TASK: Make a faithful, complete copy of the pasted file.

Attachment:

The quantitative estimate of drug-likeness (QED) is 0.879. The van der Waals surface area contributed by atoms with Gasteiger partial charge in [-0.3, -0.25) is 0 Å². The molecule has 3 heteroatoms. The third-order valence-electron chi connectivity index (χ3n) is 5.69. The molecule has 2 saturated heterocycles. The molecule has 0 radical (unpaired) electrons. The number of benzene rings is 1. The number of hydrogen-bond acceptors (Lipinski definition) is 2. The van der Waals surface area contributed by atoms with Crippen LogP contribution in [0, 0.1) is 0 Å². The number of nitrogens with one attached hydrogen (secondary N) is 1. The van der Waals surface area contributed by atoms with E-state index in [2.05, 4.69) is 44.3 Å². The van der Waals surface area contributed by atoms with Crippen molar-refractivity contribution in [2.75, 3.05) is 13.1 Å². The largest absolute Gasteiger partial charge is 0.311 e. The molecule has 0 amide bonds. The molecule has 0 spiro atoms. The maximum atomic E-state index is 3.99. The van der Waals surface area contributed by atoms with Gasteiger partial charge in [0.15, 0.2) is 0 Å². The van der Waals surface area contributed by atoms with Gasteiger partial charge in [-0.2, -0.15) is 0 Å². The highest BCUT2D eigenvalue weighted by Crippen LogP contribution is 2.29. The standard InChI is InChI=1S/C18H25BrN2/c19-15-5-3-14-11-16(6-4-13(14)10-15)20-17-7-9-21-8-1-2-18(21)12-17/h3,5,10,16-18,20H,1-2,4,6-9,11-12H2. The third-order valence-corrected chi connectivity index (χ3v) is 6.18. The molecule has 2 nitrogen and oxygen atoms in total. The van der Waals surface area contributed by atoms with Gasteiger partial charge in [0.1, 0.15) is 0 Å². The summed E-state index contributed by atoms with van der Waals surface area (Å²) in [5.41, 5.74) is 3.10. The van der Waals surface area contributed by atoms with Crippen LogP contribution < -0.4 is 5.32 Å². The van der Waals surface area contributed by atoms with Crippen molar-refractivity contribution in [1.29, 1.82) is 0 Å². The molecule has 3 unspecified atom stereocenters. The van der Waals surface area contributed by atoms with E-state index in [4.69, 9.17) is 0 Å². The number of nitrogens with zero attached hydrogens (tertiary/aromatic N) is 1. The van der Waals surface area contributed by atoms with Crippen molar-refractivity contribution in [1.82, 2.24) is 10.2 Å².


The quantitative estimate of drug-likeness (QED) is 0.879. The van der Waals surface area contributed by atoms with Gasteiger partial charge in [-0.3, -0.25) is 0 Å². The molecule has 3 heteroatoms. The third-order valence-electron chi connectivity index (χ3n) is 5.69. The molecule has 2 saturated heterocycles. The molecule has 0 radical (unpaired) electrons. The number of benzene rings is 1. The number of hydrogen-bond acceptors (Lipinski definition) is 2. The van der Waals surface area contributed by atoms with Crippen LogP contribution in [0, 0.1) is 0 Å². The number of nitrogens with one attached hydrogen (secondary N) is 1. The van der Waals surface area contributed by atoms with E-state index in [2.05, 4.69) is 44.3 Å². The van der Waals surface area contributed by atoms with Crippen molar-refractivity contribution in [2.75, 3.05) is 13.1 Å². The largest absolute Gasteiger partial charge is 0.311 e. The molecule has 0 amide bonds. The molecule has 0 spiro atoms. The maximum atomic E-state index is 3.99. The van der Waals surface area contributed by atoms with Gasteiger partial charge in [0.15, 0.2) is 0 Å². The van der Waals surface area contributed by atoms with Gasteiger partial charge in [-0.2, -0.15) is 0 Å². The highest BCUT2D eigenvalue weighted by Crippen LogP contribution is 2.29. The standard InChI is InChI=1S/C18H25BrN2/c19-15-5-3-14-11-16(6-4-13(14)10-15)20-17-7-9-21-8-1-2-18(21)12-17/h3,5,10,16-18,20H,1-2,4,6-9,11-12H2. The third-order valence-corrected chi connectivity index (χ3v) is 6.18. The molecule has 2 nitrogen and oxygen atoms in total. The van der Waals surface area contributed by atoms with Gasteiger partial charge in [0.1, 0.15) is 0 Å². The summed E-state index contributed by atoms with van der Waals surface area (Å²) in [5.41, 5.74) is 3.10. The van der Waals surface area contributed by atoms with Crippen LogP contribution < -0.4 is 5.32 Å². The van der Waals surface area contributed by atoms with Crippen molar-refractivity contribution in [1.29, 1.82) is 0 Å². The molecule has 3 unspecified atom stereocenters. The van der Waals surface area contributed by atoms with E-state index in [4.69, 9.17) is 0 Å². The number of nitrogens with zero attached hydrogens (tertiary/aromatic N) is 1. The van der Waals surface area contributed by atoms with Crippen molar-refractivity contribution in [1.82, 2.24) is 10.2 Å².